NASA to Study Air Taxi Turbulence Using Human Test Subjects

The space agency works with a range of manufacturers and other stakeholders in the advanced air mobility (AAM) industry to guide aircraft design and operation.

NASA eVTOL air taxi simulator study

NASA test pilot Wayne Ringelberg tests the agency’s air taxi simulator at the Armstrong Flight Research Center in Edwards, California, in March. [Courtesy: NASA]

Over the next four years, NASA is preparing to put human test subjects in the seat of an air taxi virtual reality flight simulator.

Test rides on the six-axis simulator are meant to simulate the flight of electric vertical takeoff and landing (eVTOL) aircraft in order to help NASA study turbulence on planned air taxi services in New York, Chicago, Los Angeles, and elsewhere in the U.S. The data will be shared with AAM industry partners to help them develop passenger-friendly designs.

The space agency is working with several major air taxi developers through its advanced air mobility (AAM) mission, including Archer Aviation, Joby Aviation, and Boeing eVTOL arm Wisk Aero, to research the experience and safety of riders as well as onlookers on the ground.

“The experiments in the ride quality lab will inform the advanced air mobility community about the acceptability of the motions these aircraft could make, so the general public is more likely to adopt the new technology,” said NASA test pilot Wayne Ringelberg.

Ringelberg served as the passenger for the comfort experiment. The pilot recently flew a series of test rides on the new simulator at NASA’s Armstrong Flight Research Center in Edwards, California, to help prepare it for trials with actual test subjects.

Ringelberg lifted off from a NASA-designed conceptual vertiport atop a downtown San Francisco parking garage, flying over the city to another virtual takeoff and landing site on top of a skyscraper. Sitting in a seat mounted on a six-axis platform that recreates the full range of motion of an air taxi ride, he wore headphones to simulate noise and VR goggles that gave him a view of the cockpit and the city below.

Following the flights, Ringelberg reported to NASA on how realistic and reliable the simulator’s movement and audiovisual cues were.

“This project is leveraging our research and test pilot aircrew with vertical lift experience to validate the safety and accuracy of the lab in preparation for test subject evaluations,” he said.

With Ringelberg’s work finished, the agency will soon begin testing with human subjects. They will similarly wear a VR headset and headphones, flying the same route as the NASA test pilot. During the flight, subjects will press a button to indicate discomfort.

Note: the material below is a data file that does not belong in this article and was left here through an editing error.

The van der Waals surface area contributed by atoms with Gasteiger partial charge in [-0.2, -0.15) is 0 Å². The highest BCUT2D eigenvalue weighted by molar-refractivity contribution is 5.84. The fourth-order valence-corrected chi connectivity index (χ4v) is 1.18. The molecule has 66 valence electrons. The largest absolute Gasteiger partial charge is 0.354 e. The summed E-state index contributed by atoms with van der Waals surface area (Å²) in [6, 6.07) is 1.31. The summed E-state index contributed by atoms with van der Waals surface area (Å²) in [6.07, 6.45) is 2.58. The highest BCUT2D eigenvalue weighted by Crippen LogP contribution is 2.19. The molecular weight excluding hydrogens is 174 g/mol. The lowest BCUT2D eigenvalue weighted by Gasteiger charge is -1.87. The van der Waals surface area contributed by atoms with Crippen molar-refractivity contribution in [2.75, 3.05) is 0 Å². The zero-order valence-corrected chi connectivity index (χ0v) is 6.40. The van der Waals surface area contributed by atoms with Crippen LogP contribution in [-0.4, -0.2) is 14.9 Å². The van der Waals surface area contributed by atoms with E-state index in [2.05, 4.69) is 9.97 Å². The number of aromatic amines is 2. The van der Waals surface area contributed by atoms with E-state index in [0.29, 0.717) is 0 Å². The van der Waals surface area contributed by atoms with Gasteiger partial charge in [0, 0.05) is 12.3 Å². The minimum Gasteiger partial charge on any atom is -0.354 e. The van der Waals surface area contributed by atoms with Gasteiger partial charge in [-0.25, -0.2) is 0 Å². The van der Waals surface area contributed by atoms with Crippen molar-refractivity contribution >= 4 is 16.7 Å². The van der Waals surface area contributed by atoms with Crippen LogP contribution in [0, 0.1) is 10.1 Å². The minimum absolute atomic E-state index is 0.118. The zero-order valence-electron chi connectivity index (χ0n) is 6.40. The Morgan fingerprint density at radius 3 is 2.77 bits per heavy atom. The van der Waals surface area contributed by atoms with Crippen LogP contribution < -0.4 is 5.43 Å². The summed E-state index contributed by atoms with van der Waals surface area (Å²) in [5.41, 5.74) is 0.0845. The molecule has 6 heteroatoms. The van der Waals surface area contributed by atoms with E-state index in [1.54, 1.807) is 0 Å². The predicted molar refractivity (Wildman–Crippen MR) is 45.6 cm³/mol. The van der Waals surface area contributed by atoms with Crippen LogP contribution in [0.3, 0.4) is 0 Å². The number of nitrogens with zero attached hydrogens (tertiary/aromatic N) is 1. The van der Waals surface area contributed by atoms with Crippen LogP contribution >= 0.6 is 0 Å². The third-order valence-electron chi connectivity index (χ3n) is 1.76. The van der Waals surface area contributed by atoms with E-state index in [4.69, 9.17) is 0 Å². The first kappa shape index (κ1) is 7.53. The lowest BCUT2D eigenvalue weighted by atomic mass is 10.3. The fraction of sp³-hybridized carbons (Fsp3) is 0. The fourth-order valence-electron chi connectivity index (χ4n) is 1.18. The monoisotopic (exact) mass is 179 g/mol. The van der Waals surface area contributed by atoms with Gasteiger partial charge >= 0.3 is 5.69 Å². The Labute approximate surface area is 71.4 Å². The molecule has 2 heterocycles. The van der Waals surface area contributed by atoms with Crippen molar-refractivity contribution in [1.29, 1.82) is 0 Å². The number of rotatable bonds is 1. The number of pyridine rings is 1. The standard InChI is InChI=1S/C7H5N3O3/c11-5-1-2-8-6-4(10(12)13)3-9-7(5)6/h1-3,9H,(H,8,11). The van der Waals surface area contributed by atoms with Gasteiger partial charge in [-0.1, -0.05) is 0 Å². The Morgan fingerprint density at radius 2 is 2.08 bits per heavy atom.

The space agency will analyze those responses and try to match them to the user’s heart rate, breathing rate, and experience of motion or audiovisual stimulus. It will make that data available to air taxi manufacturers and other industry stakeholders to shape flight paths through cities, identify takeoff and landing spots, and guide air taxi design elements like window size and seat placement.

The air taxi simulator is the key component of NASA’s rider quality lab, but that project is itself only a tiny piece of the agency’s AAM mission.

It began using the term AAM in 2020 and has since worked with stakeholders across the industry on a wide range of projects. The initiative focuses on everything from air taxi safety and ride quality to travel time, automation, and infrastructure such as vertiports, preparing industries including healthcare, emergency response, and cargo delivery for the introduction of the novel aircraft.

Within the program is the Advanced Air Vehicles Program (AAVP), which focuses on innovative aircraft designs such as Revolutionary Vertical Lift Technology (RVLT). In addition to passenger comfort, NASA under the RVLT umbrella has studied air taxi batteries, noise, and traffic, particularly around busy airports like Dallas-Fort Worth International Airport (KDFW).

Urban air traffic management and the integration of eVTOL designs into air traffic control operations and the national airspace system is a major part of the space agency’s mission. It aims to complete its research in time for the U.S. to develop a robust air taxi industry by the end of the decade.

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Jack is a staff writer covering advanced air mobility, including everything from drones to unmanned aircraft systems to space travel—and a whole lot more. He spent close to two years reporting on drone delivery for FreightWaves, covering the biggest news and developments in the space and connecting with industry executives and experts. Jack is also a basketball aficionado, a frequent traveler and a lover of all things logistics.

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